Medicine and Mental Illness

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K272 TMA01

Consider the usefulness of a holistic model in explaining the experience of mental health.

A holistic approach to mental illness means that the user’s physical, mental and spiritual health along with the user s state of mind, lifestyle and social factors will all be taken into consideration when analysing them.

Holism refers to treating the whole person. This means that holism feels disease doesn’t just affect the body, but also the mind and spirit as well. It’s said that the five dimensions are all inter related and so if one is c hanged then the other dimensions will all be impacted in some way or another. In a sense I feel that holism is practical as it explores several avenues in order to treat mental illness rather than the bio-medical approach which uses only one.

The World Health Organisation (1946), define health in the following way ‘a state of complete physical, mental and social wellbeing and not merely the absence of disease and infirmity’. This definition of health supports both the medical and social models. In suggesting that wellbeing is the key to health the definition embraces the idea that in the treatment of illness all factors, social, mental and physical must be taken into account. If this definition is what professional’s base their treatment of mental health upon, then it could be seen that the medical and holistic models are intertwined and should in fact work in harmony. Yet one model holds dominance over the other. It is the medical model which is predominantly used in the treatment of mental health (Bentall, 2003)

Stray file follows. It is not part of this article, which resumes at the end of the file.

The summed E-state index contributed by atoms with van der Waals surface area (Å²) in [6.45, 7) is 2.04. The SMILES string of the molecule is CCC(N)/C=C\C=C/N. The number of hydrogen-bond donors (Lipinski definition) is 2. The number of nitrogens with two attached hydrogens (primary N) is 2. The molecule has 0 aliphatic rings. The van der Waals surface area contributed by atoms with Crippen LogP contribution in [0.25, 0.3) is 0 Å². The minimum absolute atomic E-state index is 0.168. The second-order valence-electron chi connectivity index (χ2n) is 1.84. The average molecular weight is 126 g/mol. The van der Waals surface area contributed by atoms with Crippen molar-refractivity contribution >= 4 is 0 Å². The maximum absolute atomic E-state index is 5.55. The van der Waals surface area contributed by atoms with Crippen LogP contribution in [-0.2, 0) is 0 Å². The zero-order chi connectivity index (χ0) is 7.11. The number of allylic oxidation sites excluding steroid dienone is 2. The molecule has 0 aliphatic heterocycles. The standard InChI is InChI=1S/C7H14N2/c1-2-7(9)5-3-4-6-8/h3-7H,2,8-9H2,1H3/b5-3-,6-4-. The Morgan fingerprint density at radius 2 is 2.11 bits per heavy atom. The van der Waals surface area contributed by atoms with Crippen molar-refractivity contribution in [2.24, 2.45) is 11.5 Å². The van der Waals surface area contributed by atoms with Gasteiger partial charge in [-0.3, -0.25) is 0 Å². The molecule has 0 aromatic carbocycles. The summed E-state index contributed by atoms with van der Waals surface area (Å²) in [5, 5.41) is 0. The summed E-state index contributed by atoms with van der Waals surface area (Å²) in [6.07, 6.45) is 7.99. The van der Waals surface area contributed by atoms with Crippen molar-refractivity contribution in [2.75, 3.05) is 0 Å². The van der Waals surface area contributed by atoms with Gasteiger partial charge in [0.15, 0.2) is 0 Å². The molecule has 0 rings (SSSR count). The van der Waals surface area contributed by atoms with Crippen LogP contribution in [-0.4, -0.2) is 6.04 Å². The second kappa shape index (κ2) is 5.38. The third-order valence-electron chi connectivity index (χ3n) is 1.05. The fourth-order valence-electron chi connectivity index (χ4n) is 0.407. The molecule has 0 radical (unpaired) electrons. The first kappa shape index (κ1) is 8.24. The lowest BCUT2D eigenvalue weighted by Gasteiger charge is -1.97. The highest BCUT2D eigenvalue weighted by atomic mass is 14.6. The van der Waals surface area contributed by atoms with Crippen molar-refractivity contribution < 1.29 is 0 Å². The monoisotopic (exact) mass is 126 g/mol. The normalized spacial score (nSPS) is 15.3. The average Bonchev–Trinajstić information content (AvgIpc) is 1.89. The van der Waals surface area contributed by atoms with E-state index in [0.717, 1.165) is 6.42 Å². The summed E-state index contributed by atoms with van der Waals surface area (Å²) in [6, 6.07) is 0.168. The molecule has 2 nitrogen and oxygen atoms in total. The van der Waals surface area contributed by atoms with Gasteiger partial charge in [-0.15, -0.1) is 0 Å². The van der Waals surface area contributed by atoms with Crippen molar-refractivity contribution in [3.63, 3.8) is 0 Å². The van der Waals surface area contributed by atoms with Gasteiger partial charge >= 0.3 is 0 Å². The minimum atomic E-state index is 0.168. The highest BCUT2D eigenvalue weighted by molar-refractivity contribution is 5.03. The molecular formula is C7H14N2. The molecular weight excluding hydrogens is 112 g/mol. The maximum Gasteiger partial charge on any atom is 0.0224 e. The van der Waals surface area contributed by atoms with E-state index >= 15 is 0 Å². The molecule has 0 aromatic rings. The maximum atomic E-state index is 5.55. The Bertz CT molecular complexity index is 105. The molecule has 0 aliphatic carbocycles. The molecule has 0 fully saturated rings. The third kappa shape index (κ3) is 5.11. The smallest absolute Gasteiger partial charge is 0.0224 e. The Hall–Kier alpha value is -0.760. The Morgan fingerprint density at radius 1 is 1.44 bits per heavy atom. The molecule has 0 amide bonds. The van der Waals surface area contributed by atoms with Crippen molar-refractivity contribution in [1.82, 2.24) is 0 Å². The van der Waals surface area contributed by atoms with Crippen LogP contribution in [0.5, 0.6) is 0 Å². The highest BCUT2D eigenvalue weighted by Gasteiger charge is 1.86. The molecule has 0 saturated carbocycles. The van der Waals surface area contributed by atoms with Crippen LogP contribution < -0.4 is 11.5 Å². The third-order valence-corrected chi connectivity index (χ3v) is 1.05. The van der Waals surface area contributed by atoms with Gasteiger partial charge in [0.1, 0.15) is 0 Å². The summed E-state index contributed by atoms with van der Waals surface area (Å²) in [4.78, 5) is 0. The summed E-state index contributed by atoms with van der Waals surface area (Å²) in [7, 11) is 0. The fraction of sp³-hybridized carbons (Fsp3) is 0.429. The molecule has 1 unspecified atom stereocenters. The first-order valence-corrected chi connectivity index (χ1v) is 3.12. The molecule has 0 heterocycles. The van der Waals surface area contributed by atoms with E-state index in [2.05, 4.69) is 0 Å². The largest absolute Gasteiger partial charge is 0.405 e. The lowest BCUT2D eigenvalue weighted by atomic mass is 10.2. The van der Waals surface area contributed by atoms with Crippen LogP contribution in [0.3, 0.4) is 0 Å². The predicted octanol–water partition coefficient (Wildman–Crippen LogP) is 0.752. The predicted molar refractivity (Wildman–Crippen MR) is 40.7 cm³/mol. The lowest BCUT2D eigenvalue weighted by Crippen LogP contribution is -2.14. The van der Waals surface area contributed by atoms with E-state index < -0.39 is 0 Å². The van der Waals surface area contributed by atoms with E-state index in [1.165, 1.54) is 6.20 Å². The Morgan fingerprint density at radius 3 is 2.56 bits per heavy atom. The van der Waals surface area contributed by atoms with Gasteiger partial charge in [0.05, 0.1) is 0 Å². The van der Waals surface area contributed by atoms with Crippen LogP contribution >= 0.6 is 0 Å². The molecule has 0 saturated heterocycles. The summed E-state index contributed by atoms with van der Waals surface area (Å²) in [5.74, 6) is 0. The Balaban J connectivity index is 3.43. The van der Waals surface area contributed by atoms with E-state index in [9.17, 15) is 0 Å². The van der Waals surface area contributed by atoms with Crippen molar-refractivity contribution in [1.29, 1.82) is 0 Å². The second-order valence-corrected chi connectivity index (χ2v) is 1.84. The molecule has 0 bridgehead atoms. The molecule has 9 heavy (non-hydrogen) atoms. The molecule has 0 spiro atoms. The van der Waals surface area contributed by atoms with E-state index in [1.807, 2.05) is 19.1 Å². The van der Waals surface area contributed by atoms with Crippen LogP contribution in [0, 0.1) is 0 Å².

The Biomedical Model

The bio medical model evolved as a response to diseases in the 19th century. German psychiatrists then used this model, based on their beliefs and not hard evidence, to categorize the symptoms of mental distress into distinct conditions, one of which was Schizophrenia (Bentall, 2003).The model suggests that mental health is an illness, characterised by specific symptoms that have a pathological base. This came about because research supported the notion that mental ill health was due to chemical imbalances, body dysfunction or injury (McCullough et al, 2005, Pritchard, 2006). However there is another suggestion that mental health is a hypothetical construct” (Boyle, 2002: 14).

The fundamental focus of this model is that the individual is the source of their mental illness. Therefore the person can be treated and as with most illness the medical model will look at medication as the way forward (Beresford, 2005). Within this model the body is seen as a device rather than a person and as an appliance its functions will often need repair (Giddens, 2006).This thought process is damaging, it can encourage a poor relationship. When the ‘person’ becomes lost and is seen as a list of symptoms, they become stigmatised and labelled. This labelling can cause further mental distress and so more ‘symptoms’ may be seen (Thompson, 2006).

The medical model sees mental illness as a brain malfunction, an imbalance, a set of symptoms, to restore mental health the medical experts will endeavour to adjust the imbalances with a variety of drugs. The use of drugs often does give a quick fix to some symptoms; however the use often creates a dependence, which may last until death (Harris et al, 2007). This dependence on drugs will give further credence to the medical model. Many researchers point out that this reliance on medication causes further mental distress, as the side effects can be many and enduring, adding further problems to those with a diagnosis of mental illness(Wallcraft, 2005,Usher et al, 2006).

The Holistic Model

As we know the holistic model is not the most popular model, it is however very important as it represents a way of thinking and understanding mental distress and gives a positive approach to working with and supporting people experiencing mental illness.

Each person’s experience of mental illness is unique....
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